The Full Wiki

Descendants of Ali ibn Abi Talib: Wikis


Note: Many of our articles have direct quotes from sources you can cite, within the Wikipedia article! This article doesn't yet, but we're working on it! See more info or our list of citable articles.


From Wikipedia, the free encyclopedia

A series of articles on

Ali callig.gif
Imam of Islam

Family tree · Descendants · Succession to Muhammad · Birthplace · Timeline of Ali's life · First Fitna · Hadith of the pond of Khumm

Nahj al-Balagha · Qalam-e-Mowla · Zulfiqar · Imam Ali Mosque

Ali the Warrior · Ali caliphate · The Fourteen Infallibles · The Twelve Imams · Ali in Quran · Sunni · Shi'a

Imam Ali ibn Abi Talib was the first divine Imam of Islam. He was a cousin of the Muslim prophet Muhammad, as well as Muhammad's son-in-law. He had several children by Sayyida Fatima Zahra, Muhammad's daughter, as well as children by other wives. His descendants through Sayyida Fatima are still revered today, as imams, sharifs and sayyids.


Ali's children


by Fatima


Hasan ibn Ali, born in 625 AD, was the second Shia Imam and he also occupied the outward function of caliph for about six months. During that time Mu'awiayh marched his army into Iraq; the seat of Imam Hasan's caliphate. War ensued during which Mu'awiyah gradually subverted the generals and commanders of Hasan's army with large sums of money and allegedly deceiving promises until the army rebelled against Hasan. Finally, he was forced to make peace and to yield the caliphate to Mu'awiyah, provided it would again return to Imam Hasan after Mu'awiyah's death. In the year 50 A.H. he was poisoned by one of his own household who, as has been accounted by historians, had been motivated by Mu'awiyah.[1]
Husayn ibn Ali, born in 626 AD, was the third Shia Imam. Husayn lived under the most difficult outward conditions of suppression and persecution by Mu'awiyah. After the death of Mu'awiyah, his son, Yazid I, captured the caliphate and wanted the allegiance of Husayn ibn Ali. Yazid was openly going against the teachings of Islam in public and changing the sunnah of Muhammad. Husayn was determined not to give his allegiance to Yazid and knew full well that he would be killed as death was inevitable in the face of the military power of the Umayyads. On the tenth day of Muharram of the year 680 the he lined up before the army of caliph with his small band of follower and finally almost all of them were killed in the Battle of Karbala. The anniversary of his death is called the Day of Ashura and it is a day of mourning and religious observance for Shi'a Muslims.[2] In this battle some of Ali's other sons were killed. al-Tabari has mentioned their name in his history. Al-Abbas, the holder of Husayn's standard, Ja'far, Abdallah and Uthman, the four sons born to Fatima binte Hizam. Muhammad and Abu Bakr. The death of the last one is doubtful.[3]

Some other historians have added the name of other Ali's sons who killed in Karbala including Ibrahim, Umar, Abdallah ibn al-Asqar. [4][5]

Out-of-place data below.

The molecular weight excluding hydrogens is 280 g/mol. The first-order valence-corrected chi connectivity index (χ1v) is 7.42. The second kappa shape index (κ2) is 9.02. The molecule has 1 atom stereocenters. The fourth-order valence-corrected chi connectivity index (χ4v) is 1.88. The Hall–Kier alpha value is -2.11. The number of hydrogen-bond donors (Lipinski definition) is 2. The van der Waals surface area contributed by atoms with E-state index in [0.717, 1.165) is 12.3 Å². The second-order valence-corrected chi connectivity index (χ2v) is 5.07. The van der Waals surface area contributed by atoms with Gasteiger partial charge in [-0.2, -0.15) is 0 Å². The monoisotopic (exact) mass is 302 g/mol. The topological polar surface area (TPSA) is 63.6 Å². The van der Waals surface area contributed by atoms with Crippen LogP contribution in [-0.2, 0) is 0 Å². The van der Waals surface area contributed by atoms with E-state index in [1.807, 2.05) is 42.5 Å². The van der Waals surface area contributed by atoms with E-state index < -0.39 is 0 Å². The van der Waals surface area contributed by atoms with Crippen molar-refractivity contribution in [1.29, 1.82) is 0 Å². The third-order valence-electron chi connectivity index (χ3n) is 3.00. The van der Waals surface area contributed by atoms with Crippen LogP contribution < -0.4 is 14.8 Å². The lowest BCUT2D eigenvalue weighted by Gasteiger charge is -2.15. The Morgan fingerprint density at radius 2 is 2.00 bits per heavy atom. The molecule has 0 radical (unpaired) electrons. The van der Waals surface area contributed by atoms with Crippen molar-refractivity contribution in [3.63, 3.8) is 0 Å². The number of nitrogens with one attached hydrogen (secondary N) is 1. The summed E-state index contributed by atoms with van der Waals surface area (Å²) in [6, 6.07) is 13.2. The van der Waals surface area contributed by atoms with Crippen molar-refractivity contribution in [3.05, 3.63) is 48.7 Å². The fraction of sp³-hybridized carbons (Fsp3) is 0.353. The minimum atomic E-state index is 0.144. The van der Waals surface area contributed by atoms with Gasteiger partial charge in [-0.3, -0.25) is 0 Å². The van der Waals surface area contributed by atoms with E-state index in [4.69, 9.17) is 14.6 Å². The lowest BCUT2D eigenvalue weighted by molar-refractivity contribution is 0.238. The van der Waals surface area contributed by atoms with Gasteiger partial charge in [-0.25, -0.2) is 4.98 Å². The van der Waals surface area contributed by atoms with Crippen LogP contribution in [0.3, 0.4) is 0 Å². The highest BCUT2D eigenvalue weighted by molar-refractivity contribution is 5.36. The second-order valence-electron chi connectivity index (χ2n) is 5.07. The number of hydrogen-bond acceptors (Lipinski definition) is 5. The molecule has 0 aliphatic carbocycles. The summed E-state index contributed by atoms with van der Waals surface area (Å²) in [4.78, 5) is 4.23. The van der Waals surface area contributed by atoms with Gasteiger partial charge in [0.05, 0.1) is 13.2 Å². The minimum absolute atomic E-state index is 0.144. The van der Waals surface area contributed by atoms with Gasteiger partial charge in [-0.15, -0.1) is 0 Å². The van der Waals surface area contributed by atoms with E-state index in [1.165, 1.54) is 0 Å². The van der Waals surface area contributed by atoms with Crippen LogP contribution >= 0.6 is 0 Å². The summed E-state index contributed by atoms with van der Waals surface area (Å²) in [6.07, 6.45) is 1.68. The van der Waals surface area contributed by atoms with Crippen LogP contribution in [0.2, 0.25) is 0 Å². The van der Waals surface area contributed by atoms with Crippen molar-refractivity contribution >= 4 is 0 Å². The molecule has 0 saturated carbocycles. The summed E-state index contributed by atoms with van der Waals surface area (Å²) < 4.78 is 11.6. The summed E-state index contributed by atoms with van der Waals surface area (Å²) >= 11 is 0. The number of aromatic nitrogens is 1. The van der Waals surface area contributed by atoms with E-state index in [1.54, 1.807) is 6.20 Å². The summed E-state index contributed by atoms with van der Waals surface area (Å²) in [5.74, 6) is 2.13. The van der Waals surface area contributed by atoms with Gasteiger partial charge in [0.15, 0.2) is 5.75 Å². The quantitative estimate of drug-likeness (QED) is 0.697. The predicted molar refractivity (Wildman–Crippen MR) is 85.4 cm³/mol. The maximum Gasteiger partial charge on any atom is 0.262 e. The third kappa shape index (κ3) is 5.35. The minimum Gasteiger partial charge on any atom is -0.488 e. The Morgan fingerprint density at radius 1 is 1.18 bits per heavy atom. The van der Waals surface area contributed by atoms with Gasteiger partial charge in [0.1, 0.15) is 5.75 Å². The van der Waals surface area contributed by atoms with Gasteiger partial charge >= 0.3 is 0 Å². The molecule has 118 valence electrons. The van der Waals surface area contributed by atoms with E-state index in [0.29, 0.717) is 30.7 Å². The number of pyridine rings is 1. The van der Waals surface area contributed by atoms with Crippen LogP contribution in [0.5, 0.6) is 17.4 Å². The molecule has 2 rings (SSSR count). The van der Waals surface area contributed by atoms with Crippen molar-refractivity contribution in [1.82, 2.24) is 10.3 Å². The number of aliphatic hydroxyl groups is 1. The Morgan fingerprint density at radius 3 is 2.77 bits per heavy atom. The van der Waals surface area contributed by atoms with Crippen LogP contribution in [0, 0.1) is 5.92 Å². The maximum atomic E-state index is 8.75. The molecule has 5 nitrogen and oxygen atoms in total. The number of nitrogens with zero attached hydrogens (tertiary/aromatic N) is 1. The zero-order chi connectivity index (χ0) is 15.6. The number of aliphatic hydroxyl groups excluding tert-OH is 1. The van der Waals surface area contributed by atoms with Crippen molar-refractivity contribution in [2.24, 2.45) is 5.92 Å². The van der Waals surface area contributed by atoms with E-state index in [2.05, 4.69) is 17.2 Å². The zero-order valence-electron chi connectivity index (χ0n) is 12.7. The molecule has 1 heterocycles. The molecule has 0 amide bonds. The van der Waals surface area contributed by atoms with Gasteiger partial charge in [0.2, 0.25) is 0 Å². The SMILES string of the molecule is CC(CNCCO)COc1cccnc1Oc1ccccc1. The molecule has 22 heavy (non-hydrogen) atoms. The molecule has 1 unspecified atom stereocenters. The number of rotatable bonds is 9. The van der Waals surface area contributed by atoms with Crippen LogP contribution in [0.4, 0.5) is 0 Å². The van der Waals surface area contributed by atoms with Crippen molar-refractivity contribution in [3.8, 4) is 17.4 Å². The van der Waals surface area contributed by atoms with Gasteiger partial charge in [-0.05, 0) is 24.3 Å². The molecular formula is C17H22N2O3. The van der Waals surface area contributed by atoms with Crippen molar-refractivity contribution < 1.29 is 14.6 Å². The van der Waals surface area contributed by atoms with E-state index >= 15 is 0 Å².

• Al-Mohsin, Fatima's stillborn child (died in the womb of the bibi Fatima when the door with the nail went in her womb).


His daughter Zaynab bint Ali who was in Karbala was captured by Yazid's army and later played a great role in revealing what had happened to Husayn ibn Ali and his followers. Her sermons in Kufa provoked the people into avenging Hussein's martyrdom. She also delivered a furious sermon in the court of the caliph that made his authority and despotic rule feel undermined.[6]

by Umm Banin


by other wives


  • Ruqaya
  • Ramalah
  • Nafeesa
  • Khadija
  • Ummu Hani
  • Jamani
  • Umama
  • Mona
  • Salma

While the daughters by Fatima are universally accepted by scholars, this list of daughters by other wives is much disputed.

According to some traditions Ali had thirty-six children: eighteen sons and eighteen daughters.

Later generations of Ali's and Fatimah descendants

The Idrisid and Fatimid dynasties are descended from Ali and Fatimah. The descendants of Ali include the Hashemite royal families of Jordan[7] and Iraq, the Isaaq clan of Somalia and Somaliland, the Husseini family of Lebanon, the Hiraki family of Syria and Egypt, the Alaouite royal family of Morocco and the Ashrafs of the city of Harar. Other prominent descendants include: Muhammad ibn Abdallah, Abdullah al-Aftah ibn Ja'far al-Sadiq, Ali al-Uraidhi ibn Ja'far al-Sadiq, Muhammad ibn Qasim (al-Alawi), Muhammad ibn Ja'far al-Sadiq (Al-Dibaj), Yahya ibn Umar, Muhammad ibn Ali al-Hadi.

A lot of other people also claim desent from Ali, but the majority of these remain unfounded and without evidence.

Descendants of Ali and Fatimah with documented family trees (about 42 generations of an unbroken chain of descent) are often identified by their family trees leading to one of the 12 Shi'a Imams, most notably Imam Musa al-Kazim, Imam Ali al-Rida, and Imam Ali al-Hadi. Most Syeds tend to cross-reference their own particular family trees with those of others in order to maintain accuracy and to weed out impostors.[citation needed]

See also


  1. ^ Tabatabae (1979), page 194
  2. ^ Tabatabae (1979), page 196 - 201
  3. ^ Tabari (1990) vol.XIX pp. 178-179
  4. ^ The Sanctified Household
  5. ^ Tist of Martyrs of Karbala by Khansari
  6. ^ See:
  7. ^ Family tree of King Abdullah of Jordan


Got something to say? Make a comment.
Your name
Your email address